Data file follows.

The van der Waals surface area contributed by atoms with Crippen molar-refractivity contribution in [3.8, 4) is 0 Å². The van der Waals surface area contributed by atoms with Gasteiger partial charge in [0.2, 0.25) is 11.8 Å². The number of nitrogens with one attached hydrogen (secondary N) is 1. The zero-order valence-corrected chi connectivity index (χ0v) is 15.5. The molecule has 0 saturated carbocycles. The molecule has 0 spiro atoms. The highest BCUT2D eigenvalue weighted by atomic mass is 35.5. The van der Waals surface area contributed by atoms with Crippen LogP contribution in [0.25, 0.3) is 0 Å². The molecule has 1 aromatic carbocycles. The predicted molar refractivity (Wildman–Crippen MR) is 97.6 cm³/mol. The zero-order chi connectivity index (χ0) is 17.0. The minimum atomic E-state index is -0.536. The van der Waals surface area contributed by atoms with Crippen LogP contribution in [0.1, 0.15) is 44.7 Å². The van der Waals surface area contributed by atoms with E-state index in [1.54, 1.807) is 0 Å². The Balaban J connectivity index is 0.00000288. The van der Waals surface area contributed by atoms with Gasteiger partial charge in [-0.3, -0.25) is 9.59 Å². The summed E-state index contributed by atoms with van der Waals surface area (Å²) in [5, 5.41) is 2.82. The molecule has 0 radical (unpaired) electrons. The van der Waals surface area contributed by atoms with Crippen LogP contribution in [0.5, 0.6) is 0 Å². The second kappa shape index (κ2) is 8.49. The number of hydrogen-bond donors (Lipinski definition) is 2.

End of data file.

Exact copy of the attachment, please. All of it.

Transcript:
The van der Waals surface area contributed by atoms with Crippen molar-refractivity contribution in [3.8, 4) is 0 Å². The van der Waals surface area contributed by atoms with Gasteiger partial charge in [0.2, 0.25) is 11.8 Å². The number of nitrogens with one attached hydrogen (secondary N) is 1. The zero-order valence-corrected chi connectivity index (χ0v) is 15.5. The molecule has 0 saturated carbocycles. The molecule has 0 spiro atoms. The highest BCUT2D eigenvalue weighted by atomic mass is 35.5. The van der Waals surface area contributed by atoms with Crippen LogP contribution in [0.25, 0.3) is 0 Å². The molecule has 1 aromatic carbocycles. The predicted molar refractivity (Wildman–Crippen MR) is 97.6 cm³/mol. The zero-order chi connectivity index (χ0) is 17.0. The minimum atomic E-state index is -0.536. The van der Waals surface area contributed by atoms with Crippen LogP contribution in [0.1, 0.15) is 44.7 Å². The van der Waals surface area contributed by atoms with E-state index in [1.54, 1.807) is 0 Å². The Balaban J connectivity index is 0.00000288. The van der Waals surface area contributed by atoms with Gasteiger partial charge in [-0.3, -0.25) is 9.59 Å². The summed E-state index contributed by atoms with van der Waals surface area (Å²) in [5, 5.41) is 2.82. The molecule has 0 radical (unpaired) electrons. The van der Waals surface area contributed by atoms with Crippen LogP contribution in [0.5, 0.6) is 0 Å². The second kappa shape index (κ2) is 8.49. The number of hydrogen-bond donors (Lipinski definition) is 2.